Manual Approval

Merchants approve or deny affiliates entry to their program in one of two ways – via automatic approval or manual approval. Manual approval means that the merchant or affiliate manager for the program look at each individual application for entry to their program before deciding whether or not to approve them for participation in the program.

Merchant

This is the company that produces the products or services that you promote as an affiliate. Less commonly referred to as the Advertiser.

Niche

A specific topic or vertical. Example – if you own a site about dogs, then your niche would be dogs – as well as pets in the broader definition of a niche.

OPM

Outsourced Program Manager. Also known as an Affiliate Manager.

PPS

Stands for Pay Per Sale. In a PPS based affiliate program, the affiliate is paid a commission whenever an actual sale is generated.

PPL

Stands for Pay Per Lead. In a PPL based affiliate program, the affiliate is paid a commission whenever a lead is generated. A lead could be a form filled out, a quote requested or whatever else the merchant has specifically identified as a commissionable lead.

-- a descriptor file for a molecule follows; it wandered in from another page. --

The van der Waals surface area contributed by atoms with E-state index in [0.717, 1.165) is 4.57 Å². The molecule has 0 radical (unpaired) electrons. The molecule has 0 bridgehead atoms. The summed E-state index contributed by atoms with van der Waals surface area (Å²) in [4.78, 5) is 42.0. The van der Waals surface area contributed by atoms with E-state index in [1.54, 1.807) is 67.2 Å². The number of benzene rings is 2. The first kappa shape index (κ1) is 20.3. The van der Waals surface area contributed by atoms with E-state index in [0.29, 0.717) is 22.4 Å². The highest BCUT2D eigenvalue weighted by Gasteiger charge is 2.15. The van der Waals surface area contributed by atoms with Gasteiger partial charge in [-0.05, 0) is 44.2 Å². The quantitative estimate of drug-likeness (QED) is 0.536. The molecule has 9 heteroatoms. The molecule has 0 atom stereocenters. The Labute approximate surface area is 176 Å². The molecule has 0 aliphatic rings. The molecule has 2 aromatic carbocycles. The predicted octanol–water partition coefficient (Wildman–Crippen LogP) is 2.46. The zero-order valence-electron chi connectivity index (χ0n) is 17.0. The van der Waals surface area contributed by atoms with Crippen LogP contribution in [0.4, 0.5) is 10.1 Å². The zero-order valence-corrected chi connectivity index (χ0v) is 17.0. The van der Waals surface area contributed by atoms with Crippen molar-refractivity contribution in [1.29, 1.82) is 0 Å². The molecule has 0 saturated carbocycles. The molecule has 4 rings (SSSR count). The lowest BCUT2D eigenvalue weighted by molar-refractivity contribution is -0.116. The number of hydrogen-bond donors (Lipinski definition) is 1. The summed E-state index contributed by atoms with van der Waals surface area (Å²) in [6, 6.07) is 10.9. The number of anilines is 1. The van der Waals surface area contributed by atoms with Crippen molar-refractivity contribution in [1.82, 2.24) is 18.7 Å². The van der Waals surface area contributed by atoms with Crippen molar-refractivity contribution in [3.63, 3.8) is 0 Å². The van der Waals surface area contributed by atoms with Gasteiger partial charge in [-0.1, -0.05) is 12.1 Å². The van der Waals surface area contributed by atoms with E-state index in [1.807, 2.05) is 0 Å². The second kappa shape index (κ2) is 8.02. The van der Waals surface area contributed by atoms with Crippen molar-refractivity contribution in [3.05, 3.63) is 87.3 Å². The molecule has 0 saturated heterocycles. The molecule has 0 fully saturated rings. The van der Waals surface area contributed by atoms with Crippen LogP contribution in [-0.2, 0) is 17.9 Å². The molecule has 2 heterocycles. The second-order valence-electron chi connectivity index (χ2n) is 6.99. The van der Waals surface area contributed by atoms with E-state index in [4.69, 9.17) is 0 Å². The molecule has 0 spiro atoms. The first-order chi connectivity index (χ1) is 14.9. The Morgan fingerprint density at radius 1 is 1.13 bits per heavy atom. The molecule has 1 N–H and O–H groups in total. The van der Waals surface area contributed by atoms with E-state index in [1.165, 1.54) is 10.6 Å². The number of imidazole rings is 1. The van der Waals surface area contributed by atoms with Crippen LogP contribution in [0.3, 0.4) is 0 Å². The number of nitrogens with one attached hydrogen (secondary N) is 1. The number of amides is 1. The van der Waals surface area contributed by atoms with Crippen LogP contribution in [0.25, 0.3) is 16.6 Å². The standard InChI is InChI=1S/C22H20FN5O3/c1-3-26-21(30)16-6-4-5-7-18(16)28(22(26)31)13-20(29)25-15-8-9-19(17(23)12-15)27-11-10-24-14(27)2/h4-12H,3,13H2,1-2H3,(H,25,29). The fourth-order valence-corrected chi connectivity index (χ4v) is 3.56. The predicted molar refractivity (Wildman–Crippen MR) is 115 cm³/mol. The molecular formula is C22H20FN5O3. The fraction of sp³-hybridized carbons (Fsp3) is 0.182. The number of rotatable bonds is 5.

PPC

Stands for Pay Per Click. In a PPC based affiliate program, the affiliate is paid a commission whenever someone clicks on their affiliate link to the merchant, whether or not a sale or lead is generated. Pay Per Click can also refer to an advertising option like Google AdWords.

Payment Threshold

The dollar amount of commissions an affiliate has to accrue before being paid. Some merchants set a minimum payment threshold themselves (to lower accounting costs by paying less frequently to people sending very few sales) while others allow the affiliate to do so (usually to avoid receiving frequent smaller checks and instead receive one larger one).

POD

Point of Difference. This is the service, product, content, advantage or angle your website has versus competitors within the same niche that makes your website or blog different and stand out.

Privacy Policy

A page on your website or blog that informs site visitors what you do with their personal information – whether received via contact forms, etc or through any anonymous tracking methods. A website is required to have a privacy policy by many merchants to participate in their affiliate program. It is also required to use Google AdSense and Google Analytics.